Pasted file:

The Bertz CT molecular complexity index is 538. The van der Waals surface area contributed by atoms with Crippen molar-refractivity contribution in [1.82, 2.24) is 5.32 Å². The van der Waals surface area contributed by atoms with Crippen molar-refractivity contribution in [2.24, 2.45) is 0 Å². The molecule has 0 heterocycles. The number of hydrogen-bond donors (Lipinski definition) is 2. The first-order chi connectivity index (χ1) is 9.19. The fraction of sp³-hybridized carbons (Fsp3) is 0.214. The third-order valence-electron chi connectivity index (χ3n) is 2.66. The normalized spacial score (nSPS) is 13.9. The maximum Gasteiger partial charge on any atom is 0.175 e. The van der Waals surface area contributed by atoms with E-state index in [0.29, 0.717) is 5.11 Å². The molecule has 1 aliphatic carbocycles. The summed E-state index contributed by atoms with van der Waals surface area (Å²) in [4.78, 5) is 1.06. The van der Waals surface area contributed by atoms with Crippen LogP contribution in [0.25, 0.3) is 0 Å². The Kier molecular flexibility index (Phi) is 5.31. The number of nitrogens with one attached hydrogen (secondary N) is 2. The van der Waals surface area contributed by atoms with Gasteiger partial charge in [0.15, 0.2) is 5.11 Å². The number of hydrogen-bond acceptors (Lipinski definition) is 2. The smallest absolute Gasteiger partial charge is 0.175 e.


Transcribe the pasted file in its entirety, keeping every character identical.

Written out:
The Bertz CT molecular complexity index is 538. The van der Waals surface area contributed by atoms with Crippen molar-refractivity contribution in [1.82, 2.24) is 5.32 Å². The van der Waals surface area contributed by atoms with Crippen molar-refractivity contribution in [2.24, 2.45) is 0 Å². The molecule has 0 heterocycles. The number of hydrogen-bond donors (Lipinski definition) is 2. The first-order chi connectivity index (χ1) is 9.19. The fraction of sp³-hybridized carbons (Fsp3) is 0.214. The third-order valence-electron chi connectivity index (χ3n) is 2.66. The normalized spacial score (nSPS) is 13.9. The maximum Gasteiger partial charge on any atom is 0.175 e. The van der Waals surface area contributed by atoms with E-state index in [0.29, 0.717) is 5.11 Å². The molecule has 1 aliphatic carbocycles. The summed E-state index contributed by atoms with van der Waals surface area (Å²) in [4.78, 5) is 1.06. The van der Waals surface area contributed by atoms with Crippen LogP contribution in [0.25, 0.3) is 0 Å². The Kier molecular flexibility index (Phi) is 5.31. The number of nitrogens with one attached hydrogen (secondary N) is 2. The van der Waals surface area contributed by atoms with Gasteiger partial charge in [0.15, 0.2) is 5.11 Å². The number of hydrogen-bond acceptors (Lipinski definition) is 2. The smallest absolute Gasteiger partial charge is 0.175 e.